By Shane Jones
Bath-DeWitt Connection Staff Reporter
DEWITT — Buildings in downtown DeWitt have been standing for many years, but the businesses have changed greatly. One building for example was once an old car dealership, now it is a restaurant. What was once a church, will now be a brewery. As time goes on, the city of DeWitt is trying to change from the small city that it is known for into more of a modern city. Each year, the city and township management are constantly trying to help the city grow.
By Rachel Beard
Lansing Township News Staff Reporter
In order to develop commercial areas to their fullest potential, it is common for governments to rely on bonds to pay for these developments. Lansing Township is no exception. But at the end of the day – or fiscal year – who is responsible for paying off these bonds? “The DDA (Downtown Development Authority) pays all of the bond payments,” Lansing Township Treasurer Leo Rodgers said. “No bond payments are made from Lansing Township’s operating budget.”
By Connor Clark
Bath-DeWitt Connection staff reporter
The City of DeWitt has a history that begins in 1833 when Capt. David Scott and his family first settled the area. Back then it was called Wabwahaseesee and was home to many Chippewa Native Americans. Fast forward to present-day DeWitt: the town still preserves a historic feel. With many historic homes and building still intact, the wear of time has started to show on its buildings. The Façade Grant Improvement Program has been assisting local businesses in the City of DeWitt for the past five years.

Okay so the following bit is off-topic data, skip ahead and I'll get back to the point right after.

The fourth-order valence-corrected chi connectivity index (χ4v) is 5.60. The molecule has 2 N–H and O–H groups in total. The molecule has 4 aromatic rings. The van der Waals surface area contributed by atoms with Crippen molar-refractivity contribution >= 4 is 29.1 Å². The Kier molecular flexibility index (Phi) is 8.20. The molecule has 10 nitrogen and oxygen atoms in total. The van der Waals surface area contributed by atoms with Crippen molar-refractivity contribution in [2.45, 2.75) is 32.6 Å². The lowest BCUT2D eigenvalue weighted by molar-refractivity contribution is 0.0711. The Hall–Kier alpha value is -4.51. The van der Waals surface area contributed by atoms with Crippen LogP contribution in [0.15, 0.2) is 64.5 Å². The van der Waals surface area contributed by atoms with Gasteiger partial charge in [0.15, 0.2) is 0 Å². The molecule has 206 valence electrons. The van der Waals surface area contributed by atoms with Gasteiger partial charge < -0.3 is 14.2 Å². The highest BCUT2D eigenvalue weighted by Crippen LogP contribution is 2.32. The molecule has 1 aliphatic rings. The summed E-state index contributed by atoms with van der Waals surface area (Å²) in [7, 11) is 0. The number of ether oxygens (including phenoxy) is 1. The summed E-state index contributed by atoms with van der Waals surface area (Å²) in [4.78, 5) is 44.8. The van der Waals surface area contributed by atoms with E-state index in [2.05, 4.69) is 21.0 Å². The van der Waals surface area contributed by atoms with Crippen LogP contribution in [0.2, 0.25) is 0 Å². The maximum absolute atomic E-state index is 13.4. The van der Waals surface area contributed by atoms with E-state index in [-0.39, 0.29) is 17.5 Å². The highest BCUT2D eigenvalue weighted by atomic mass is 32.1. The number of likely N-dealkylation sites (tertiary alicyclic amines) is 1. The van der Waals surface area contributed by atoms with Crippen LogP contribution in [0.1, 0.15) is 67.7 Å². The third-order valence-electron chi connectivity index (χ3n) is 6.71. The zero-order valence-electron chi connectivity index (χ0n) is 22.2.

By Emma-Jean Bedford
and Ian Wendrow
Listen Up, Lansing
LANSING-The question on everyone’s mind lately has been: “What’s happening with these roads?” But it’s not just roads that are troublesome. Lansing has recently been dealing with issues related to low residential population, a distinct lack of diverse businesses, and overall deteriorating infrastructure. An effort to address infrastructure funding is currently on the upcoming May 5 ballot, titled Proposal 1. Proposal 1 is a ballot initiative meant to raise funds, mostly for new road work, through changes in taxes. If passed, the House Fiscal Agency, a non-partisan agency within the House of Representatives that analyzes the financial effects of Michigan legislation, estimates that the tax increase would raise about $2.1 billion this fiscal year; of which $1.23 billion would go towards roads, $463.1 million to the state’s general fund, $292.4 million to schools and $89.9 million to local governments.
When Joe Garcia and his wife Erika opened their Snap Fitness gym, 2040 N. Aurelius Road, in December of last year they immediately recognized the appeal of the Holt-Delhi Township community. “I chose Holt because here I was able to put one of these fitness centers right in the neighborhood, right in the middle of Holt,” Joe said. “I wanted to create a neighborhood gym with a community feel and it’s straightforward and very easy to do business here.”
Since 2009, the number of new businesses in Delhi Township has doubled as the community continues to offer incentives and other various programs to attract business owners to the area. Unveiled at the Oct. 4 Delhi Township Board of Trustees meeting, the Municipal Performance Dashboard—which includes data regarding the township’s fiscal stability, quality of life and economic strength—showed a steady increase in the number of new businesses opening up in the township from 10 new businesses in 2009 to 20 new businesses in 2010.